Apple in China

When I started writing this piece, I just couldn’t come up with the one angle that I wanted to cover. Pretty much¬†everything that could be written on the topic, has been written. The tech blogs as well as the the mainstream media have published their views and thoughts. Even Apple CEO Tim Cook has also commented on the whole PR fiasco and what Apple has been doing to set things right.

I live in India, a country not that much different from China and, while, China may have made huge progress in it’s manufacturing prowess, a majority of the citizens of both China and India live in pretty much the same conditions. I also understand the fact that the majority of my countrymen don’t live the privileged life that I live. They don’t have access to the Internet, do not watch television to pass time and some of them may not even get to eat three meals a day while I spend money for a gym membership to ward off the fat I accumulate sitting and eating all day. These are poor people. Really poor.

A job with one of the largest manufacturers of gadgets and electronics gives these people a real job with a real paycheck and their families a chance to survive.

I agree that the conditions for workers inside those factories aren’t the best in the world and do not compare at all to “western standards”. But, China (and India) is (are) now where the western countries were during the industrial revolution about a century back. Anyone remembers how conditions for workers were in those days ? If I were to take a guess, the workers at Foxconn definitely have it much better than those who worked in factories during the industrial revolution.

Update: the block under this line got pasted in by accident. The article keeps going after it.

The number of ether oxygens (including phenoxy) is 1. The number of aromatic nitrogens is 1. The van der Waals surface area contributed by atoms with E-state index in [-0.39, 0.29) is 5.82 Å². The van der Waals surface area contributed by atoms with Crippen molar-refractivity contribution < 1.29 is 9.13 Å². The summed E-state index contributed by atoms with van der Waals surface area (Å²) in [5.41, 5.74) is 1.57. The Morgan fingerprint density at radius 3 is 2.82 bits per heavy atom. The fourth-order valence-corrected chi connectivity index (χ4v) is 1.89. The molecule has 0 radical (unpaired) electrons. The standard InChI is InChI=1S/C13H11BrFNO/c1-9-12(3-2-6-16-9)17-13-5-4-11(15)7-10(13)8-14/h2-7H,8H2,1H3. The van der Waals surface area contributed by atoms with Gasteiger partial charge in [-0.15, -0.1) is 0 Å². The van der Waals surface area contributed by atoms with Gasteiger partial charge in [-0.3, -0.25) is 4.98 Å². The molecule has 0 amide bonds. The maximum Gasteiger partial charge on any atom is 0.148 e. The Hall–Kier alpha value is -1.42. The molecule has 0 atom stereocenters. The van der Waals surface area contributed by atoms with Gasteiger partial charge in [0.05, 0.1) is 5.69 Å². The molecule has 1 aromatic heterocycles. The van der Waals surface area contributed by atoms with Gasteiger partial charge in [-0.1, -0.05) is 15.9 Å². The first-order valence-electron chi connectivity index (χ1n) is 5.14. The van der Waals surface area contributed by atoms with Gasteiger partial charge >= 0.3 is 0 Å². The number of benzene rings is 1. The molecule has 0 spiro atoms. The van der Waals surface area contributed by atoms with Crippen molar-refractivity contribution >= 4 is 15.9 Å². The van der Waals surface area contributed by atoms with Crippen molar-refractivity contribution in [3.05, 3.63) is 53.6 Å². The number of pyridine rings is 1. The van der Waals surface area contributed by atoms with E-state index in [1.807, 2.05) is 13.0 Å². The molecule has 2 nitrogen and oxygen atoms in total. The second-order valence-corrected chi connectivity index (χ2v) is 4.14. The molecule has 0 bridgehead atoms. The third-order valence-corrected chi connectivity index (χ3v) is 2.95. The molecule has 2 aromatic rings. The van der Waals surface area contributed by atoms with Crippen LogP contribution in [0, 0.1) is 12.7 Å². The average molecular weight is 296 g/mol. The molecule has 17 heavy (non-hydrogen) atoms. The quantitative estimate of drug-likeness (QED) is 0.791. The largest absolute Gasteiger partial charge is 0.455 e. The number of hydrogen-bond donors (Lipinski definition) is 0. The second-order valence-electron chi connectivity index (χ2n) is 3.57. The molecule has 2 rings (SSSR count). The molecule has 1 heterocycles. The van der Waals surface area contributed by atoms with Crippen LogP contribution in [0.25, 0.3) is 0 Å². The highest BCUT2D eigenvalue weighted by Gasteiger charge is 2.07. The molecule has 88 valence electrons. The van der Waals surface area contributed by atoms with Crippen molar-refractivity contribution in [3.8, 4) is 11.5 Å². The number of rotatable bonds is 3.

Now, let’s be clear, I’m not saying that working conditions at factories should not be improved. What I’m saying is that these working conditions have been about the same since the beginning of the industrial revolution. If anything, they’ve improved because of the increased use of machines and robots.

Which is why we still see hundreds and thousands of people lining up at Foxconn’s doors for job interviews, even after they’ve read about and are aware of the kind of work they’ll be required to perform and the hours they’ll be asked to work.

They come for jobs because these jobs will let them feed their families back home, and raise their standing in the society. Instead of dying from hunger, or stealing for a living, they’ll be able to live a life of dignity. The “Western countries” don’t really understand this.

The simple truth of the matter is that our much loved gadgets, at this point in time, cannot be made anywhere other than China and this is probably good for the millions of people living in poverty in that country.

Image courtesy: Lighthouse Baptist Chapel